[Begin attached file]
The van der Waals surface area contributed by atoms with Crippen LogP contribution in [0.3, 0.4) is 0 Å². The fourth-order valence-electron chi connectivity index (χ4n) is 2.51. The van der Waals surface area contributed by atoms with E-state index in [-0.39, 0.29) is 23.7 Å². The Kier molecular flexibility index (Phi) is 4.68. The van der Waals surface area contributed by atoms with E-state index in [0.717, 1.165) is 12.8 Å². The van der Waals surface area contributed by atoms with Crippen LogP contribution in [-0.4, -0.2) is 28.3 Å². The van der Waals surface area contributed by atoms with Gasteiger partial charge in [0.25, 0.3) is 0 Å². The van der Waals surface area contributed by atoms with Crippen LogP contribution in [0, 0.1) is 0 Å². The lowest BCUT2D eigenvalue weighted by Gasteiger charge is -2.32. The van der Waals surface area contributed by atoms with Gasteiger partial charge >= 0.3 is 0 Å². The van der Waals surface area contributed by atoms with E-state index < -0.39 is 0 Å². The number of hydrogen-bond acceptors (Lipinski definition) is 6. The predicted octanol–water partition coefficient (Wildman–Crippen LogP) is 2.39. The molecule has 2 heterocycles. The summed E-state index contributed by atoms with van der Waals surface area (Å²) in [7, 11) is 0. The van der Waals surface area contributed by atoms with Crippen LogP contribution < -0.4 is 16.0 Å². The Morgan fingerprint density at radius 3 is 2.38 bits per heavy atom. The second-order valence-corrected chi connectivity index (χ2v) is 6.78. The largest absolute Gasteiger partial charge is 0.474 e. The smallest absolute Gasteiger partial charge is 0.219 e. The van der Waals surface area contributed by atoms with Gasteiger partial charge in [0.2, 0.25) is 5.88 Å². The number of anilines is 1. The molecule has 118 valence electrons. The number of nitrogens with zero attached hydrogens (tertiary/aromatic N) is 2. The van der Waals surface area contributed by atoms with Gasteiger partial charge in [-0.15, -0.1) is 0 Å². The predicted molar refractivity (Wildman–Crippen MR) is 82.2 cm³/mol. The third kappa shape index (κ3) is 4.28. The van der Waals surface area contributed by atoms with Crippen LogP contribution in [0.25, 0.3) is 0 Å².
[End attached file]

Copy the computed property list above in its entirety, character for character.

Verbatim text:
The van der Waals surface area contributed by atoms with Crippen LogP contribution in [0.3, 0.4) is 0 Å². The fourth-order valence-electron chi connectivity index (χ4n) is 2.51. The van der Waals surface area contributed by atoms with E-state index in [-0.39, 0.29) is 23.7 Å². The Kier molecular flexibility index (Phi) is 4.68. The van der Waals surface area contributed by atoms with E-state index in [0.717, 1.165) is 12.8 Å². The van der Waals surface area contributed by atoms with Crippen LogP contribution in [-0.4, -0.2) is 28.3 Å². The van der Waals surface area contributed by atoms with Gasteiger partial charge in [0.25, 0.3) is 0 Å². The van der Waals surface area contributed by atoms with Crippen LogP contribution in [0, 0.1) is 0 Å². The lowest BCUT2D eigenvalue weighted by Gasteiger charge is -2.32. The van der Waals surface area contributed by atoms with Gasteiger partial charge >= 0.3 is 0 Å². The van der Waals surface area contributed by atoms with E-state index < -0.39 is 0 Å². The number of hydrogen-bond acceptors (Lipinski definition) is 6. The predicted octanol–water partition coefficient (Wildman–Crippen LogP) is 2.39. The molecule has 2 heterocycles. The summed E-state index contributed by atoms with van der Waals surface area (Å²) in [7, 11) is 0. The van der Waals surface area contributed by atoms with Crippen LogP contribution < -0.4 is 16.0 Å². The Morgan fingerprint density at radius 3 is 2.38 bits per heavy atom. The second-order valence-corrected chi connectivity index (χ2v) is 6.78. The largest absolute Gasteiger partial charge is 0.474 e. The smallest absolute Gasteiger partial charge is 0.219 e. The van der Waals surface area contributed by atoms with Gasteiger partial charge in [0.2, 0.25) is 5.88 Å². The number of anilines is 1. The molecule has 118 valence electrons. The number of nitrogens with zero attached hydrogens (tertiary/aromatic N) is 2. The van der Waals surface area contributed by atoms with Gasteiger partial charge in [-0.15, -0.1) is 0 Å². The predicted molar refractivity (Wildman–Crippen MR) is 82.2 cm³/mol. The third kappa shape index (κ3) is 4.28. The van der Waals surface area contributed by atoms with Crippen LogP contribution in [0.25, 0.3) is 0 Å².